Important U.S. and South Korean government agencies were attacked by cyber-terrorists a few days ago, leaving their servers inoperative for a brief period of time.
I had a similar experience a couple years ago. My computer was infected with a virus and rendered useless so I had to buy a new one.
At the time, I wondered, “Why would anyone want to destroy other people’s computers by spreading viruses when they don’t get any benefit out of it themselves?”
I think I now know the answer: people can’t stand the idea that their lives are meaningless, that it doesn’t make any difference whether or not they were even born. So they try to leave their mark in this world, however they can.
Several years ago when I was in Germany, I visited Heidelberg, the setting of the movie “The Student Prince”, my favorite movie in college. My wife and I toured a medieval wine cellar. As we walked down the long steps of the cavern we were surprised to see Korean writing on the wall saying, “Kim was here!”
Why do men leave graffiti, knowing that it damages property? People have the basic desire to leave marks indicating that they were there.
A good example of this desire to leave a mark is the Guinness Book of World Records. It includes all sorts of records: the tallest man in the world, the longest living person, the longest kiss, the largest number of people packed in a car, etc. Most of the records are meaningless. It doesn’t make a whit of difference to the world if the records are tracked at all.
But people spend a lot of time and effort to get their names in the book. I saw a TV interview with a person who was trying to build the longest graffiti-filled wall in the world. What drives him to do something so meaningless with so much passion? The basic desire to leave a mark.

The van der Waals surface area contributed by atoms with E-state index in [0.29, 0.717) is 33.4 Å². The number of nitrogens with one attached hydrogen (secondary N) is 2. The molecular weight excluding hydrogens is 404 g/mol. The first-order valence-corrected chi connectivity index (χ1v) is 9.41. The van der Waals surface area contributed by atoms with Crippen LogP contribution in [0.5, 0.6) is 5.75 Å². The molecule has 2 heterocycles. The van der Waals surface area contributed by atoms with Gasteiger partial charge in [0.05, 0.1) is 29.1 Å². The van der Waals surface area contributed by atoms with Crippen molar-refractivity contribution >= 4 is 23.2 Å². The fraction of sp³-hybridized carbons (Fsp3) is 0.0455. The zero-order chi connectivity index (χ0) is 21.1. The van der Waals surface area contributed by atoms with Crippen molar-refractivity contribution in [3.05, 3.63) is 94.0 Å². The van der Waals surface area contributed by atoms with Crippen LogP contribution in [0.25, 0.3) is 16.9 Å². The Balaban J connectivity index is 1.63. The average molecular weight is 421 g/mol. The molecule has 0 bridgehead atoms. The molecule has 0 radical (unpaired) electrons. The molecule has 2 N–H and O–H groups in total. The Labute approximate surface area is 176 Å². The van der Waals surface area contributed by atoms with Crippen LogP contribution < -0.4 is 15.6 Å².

I don’t think that most people care about world records except the record holders themselves and their close friends. And their records are only temporary; many are bound to be broken.
Men are made in the image of God. Since God is eternal, we seem to have a longing for eternity. I think that the desire to leave a mark comes from this longing for eternity. When people can’t leave their marks by becoming great or doing great things, they resort to inventing viruses and destroying other people’s computers.
If we truly want to leave lasting marks, it’s best to work for something that lasts forever. Human souls last forever, so we should work at saving souls. When you help save people, not only does your immediate work last forever, but you leave a legacy as their faith is in turn transmitted through their descendants. There is no better way to leave a mark in this world.
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